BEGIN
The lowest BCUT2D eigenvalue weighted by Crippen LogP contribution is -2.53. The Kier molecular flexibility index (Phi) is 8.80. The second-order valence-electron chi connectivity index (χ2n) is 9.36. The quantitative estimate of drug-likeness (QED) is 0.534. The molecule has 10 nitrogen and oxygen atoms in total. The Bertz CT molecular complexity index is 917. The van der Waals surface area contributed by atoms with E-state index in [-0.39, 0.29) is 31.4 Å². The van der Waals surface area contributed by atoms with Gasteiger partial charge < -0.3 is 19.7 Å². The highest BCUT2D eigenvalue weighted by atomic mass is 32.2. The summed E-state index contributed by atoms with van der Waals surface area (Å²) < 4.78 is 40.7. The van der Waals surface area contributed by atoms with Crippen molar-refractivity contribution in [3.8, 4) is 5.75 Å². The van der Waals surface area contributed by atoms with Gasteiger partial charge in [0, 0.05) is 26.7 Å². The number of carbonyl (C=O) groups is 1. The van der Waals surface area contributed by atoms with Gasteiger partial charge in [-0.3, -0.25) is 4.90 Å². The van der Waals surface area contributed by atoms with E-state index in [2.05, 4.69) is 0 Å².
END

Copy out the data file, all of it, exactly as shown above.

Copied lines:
The lowest BCUT2D eigenvalue weighted by Crippen LogP contribution is -2.53. The Kier molecular flexibility index (Phi) is 8.80. The second-order valence-electron chi connectivity index (χ2n) is 9.36. The quantitative estimate of drug-likeness (QED) is 0.534. The molecule has 10 nitrogen and oxygen atoms in total. The Bertz CT molecular complexity index is 917. The van der Waals surface area contributed by atoms with E-state index in [-0.39, 0.29) is 31.4 Å². The van der Waals surface area contributed by atoms with Gasteiger partial charge < -0.3 is 19.7 Å². The highest BCUT2D eigenvalue weighted by atomic mass is 32.2. The summed E-state index contributed by atoms with van der Waals surface area (Å²) < 4.78 is 40.7. The van der Waals surface area contributed by atoms with Crippen molar-refractivity contribution in [3.8, 4) is 5.75 Å². The van der Waals surface area contributed by atoms with Gasteiger partial charge in [0, 0.05) is 26.7 Å². The number of carbonyl (C=O) groups is 1. The van der Waals surface area contributed by atoms with Gasteiger partial charge in [-0.3, -0.25) is 4.90 Å². The van der Waals surface area contributed by atoms with E-state index in [2.05, 4.69) is 0 Å².